Large car fight movie scenes recall Trump’s attack on Officer Bobby Engel on January 6
Ann Arbor (informed comment) – Cassidy Hutchinson said Tuesday that Trump became violent in the presidential limo, nicknamed the Beast, towards a member of his Secret Service. Trump had orchestrated the attack on the Capitol by the white nationalist militias Oath Keeper and Proud Boys and promised them that he would lead them into the building to overthrow the US government by preventing the certification of Joe Biden’s victory as president. Trump repeated that promise to accompany the rioters to Capitol Hill in his Jan. 6 speech.
His Secret Service detail, including agent Bobby Engel, advised Trump that it was too dangerous for him to join the crowd, but Trump doesn’t appear to have taken the advice. He was persuaded to get into the presidential limo, but was under the impression that he would simply be driven through the mall to the steps of the Capitol.
Dan Mangan at CNBC quotes Hutchinson’s testimony of what Tony Ornato, another Trump aide, who was also present in the limo, told him:
- “So once the president got in the vehicle with Bobby, he thought they were going up to the Capitol, and when Bobby relayed to him, we ain’t you don’t have the credentials to do it,” said Hutchison. , whose testimony was based on what she learned shortly afterwards at the White House from another aide, Tony Ornato.
Engel told Trump: “It’s not secure. We’re going back to the West Wing,” Hutchinson said.
“The president had a very strong and very angry response to that. Tony described him as furious,” she testified.
Trump said something like, “I’m President Effing, take me to the Capitol now,” she testified.
When Engel then refused again, Trump “reached out to the front of the vehicle to grab the steering wheel. Mr. Engel grabbed his arm and said, “Sir, you need to take your hand off the wheel. We’re going back to the West Wing,” Hutchinson said, citing Ornato’s account.
Trump “then used his free hand to lunge at Bobby Engel,” Hutchinson testified.
When Onato told her that, he waved his hands to her collarbone, she said.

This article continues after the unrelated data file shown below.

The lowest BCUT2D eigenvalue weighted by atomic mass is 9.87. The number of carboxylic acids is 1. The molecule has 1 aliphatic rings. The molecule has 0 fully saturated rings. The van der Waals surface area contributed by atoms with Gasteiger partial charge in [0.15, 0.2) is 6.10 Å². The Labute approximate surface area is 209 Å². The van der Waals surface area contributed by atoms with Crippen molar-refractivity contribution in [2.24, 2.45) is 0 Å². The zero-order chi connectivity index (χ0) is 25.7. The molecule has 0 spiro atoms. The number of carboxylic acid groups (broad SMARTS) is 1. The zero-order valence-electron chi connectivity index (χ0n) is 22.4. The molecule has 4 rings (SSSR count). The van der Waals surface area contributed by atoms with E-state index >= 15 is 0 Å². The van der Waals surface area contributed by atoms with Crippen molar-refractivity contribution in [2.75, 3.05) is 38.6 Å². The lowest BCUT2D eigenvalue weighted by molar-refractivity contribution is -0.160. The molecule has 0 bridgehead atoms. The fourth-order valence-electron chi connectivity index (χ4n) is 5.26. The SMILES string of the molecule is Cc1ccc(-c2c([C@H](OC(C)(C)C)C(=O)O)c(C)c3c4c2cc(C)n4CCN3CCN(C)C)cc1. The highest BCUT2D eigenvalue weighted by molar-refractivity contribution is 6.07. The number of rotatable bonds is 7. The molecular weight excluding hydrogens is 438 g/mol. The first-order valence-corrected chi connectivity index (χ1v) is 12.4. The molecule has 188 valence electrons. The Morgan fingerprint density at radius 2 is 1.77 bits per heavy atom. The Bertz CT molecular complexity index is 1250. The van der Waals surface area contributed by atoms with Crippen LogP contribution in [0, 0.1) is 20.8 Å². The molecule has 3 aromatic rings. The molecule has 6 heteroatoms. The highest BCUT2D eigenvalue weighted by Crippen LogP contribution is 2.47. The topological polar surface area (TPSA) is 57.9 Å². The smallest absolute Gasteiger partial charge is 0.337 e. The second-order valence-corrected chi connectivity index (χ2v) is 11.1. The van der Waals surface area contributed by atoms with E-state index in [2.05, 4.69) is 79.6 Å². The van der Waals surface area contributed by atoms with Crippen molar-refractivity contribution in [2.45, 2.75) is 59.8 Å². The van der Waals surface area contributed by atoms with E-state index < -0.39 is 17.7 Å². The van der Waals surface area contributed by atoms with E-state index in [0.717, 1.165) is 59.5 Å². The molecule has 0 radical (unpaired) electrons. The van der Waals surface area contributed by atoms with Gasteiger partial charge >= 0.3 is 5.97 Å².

This physical argument in the “Beast” feels cinematic to me, with the President attempting to grab the driver’s wheel, being pushed away by his own Secret Service protector, and then trying to strangle the agent with his bare hands.
I tried to remember scenes from movies with such struggles in a car, disregarding Harrison Ford in Air Force One, which was in the air. What I found is disturbing and not for the faint-hearted, but neither is the Trump presidency or, indeed, today’s Republican Party in general.
Unlike Deadpool, Trump didn’t attempt to stick a lighter down Engel’s throat in the classic inside-car fight in Marvel’s most violent movie, but he seemed in the mood to do that kind of thing. thing :
Thankfully, Trump doesn’t seem to have been armed, even though his party seems to think Quentin Tarantino’s film pulp Fiction is the best guide to how we should live as Americans. This movie also has a famous car scene in which chaos occurs, though it’s both more innocent and more tragic than Trump’s fight with Engel:
1980 by Clint Eastwood any way you can features fighter Philo Beddoe, who has a pet orangutan named Clyde, who punches people every time he hears the phrase “Turn right, Clyde”. Clyde, unlike his orange cousin who was briefly in the White House, is the good guy rather than the bad guy. But an orange primate fighting in a car is too strong a parallel to omit here:
Then there was the classic scene at the Coen brothers The great Lebowski where Jeffrey “the Dude” Lebowski, played by Jeff Bridges, complains to a taxi driver about playing “The Eagles” in the taxi. The driver, like Trump, grew furious at the criticism. You know what happened next. Alas, Engel didn’t kick Trump out of the presidential limo, but somehow the American people had already done that:
But perhaps the best contrast and comparison to Trump’s horrific attack on Engel and his driver is with Marlon Brando in At the water’s edge, where the violence is only psychic. I think Trump is Rod Steiger’s character, Charley “le Gent” Malloy, who has his brother, Brando’s Terry Malloy, diving into a prize fight. Brando complains in the car as the two argue that if only Malloy had backed him up in a straight way he “could have been a contender”. I think Engel and most Trump employees might have expected to be honestly supported by the administration, not dragged into a fixed, bogus attempt to fix the political race. So think of Engel as Brando, talking to his brother, Trump. “It was you!”
H/t to Nick Schager at Esquire.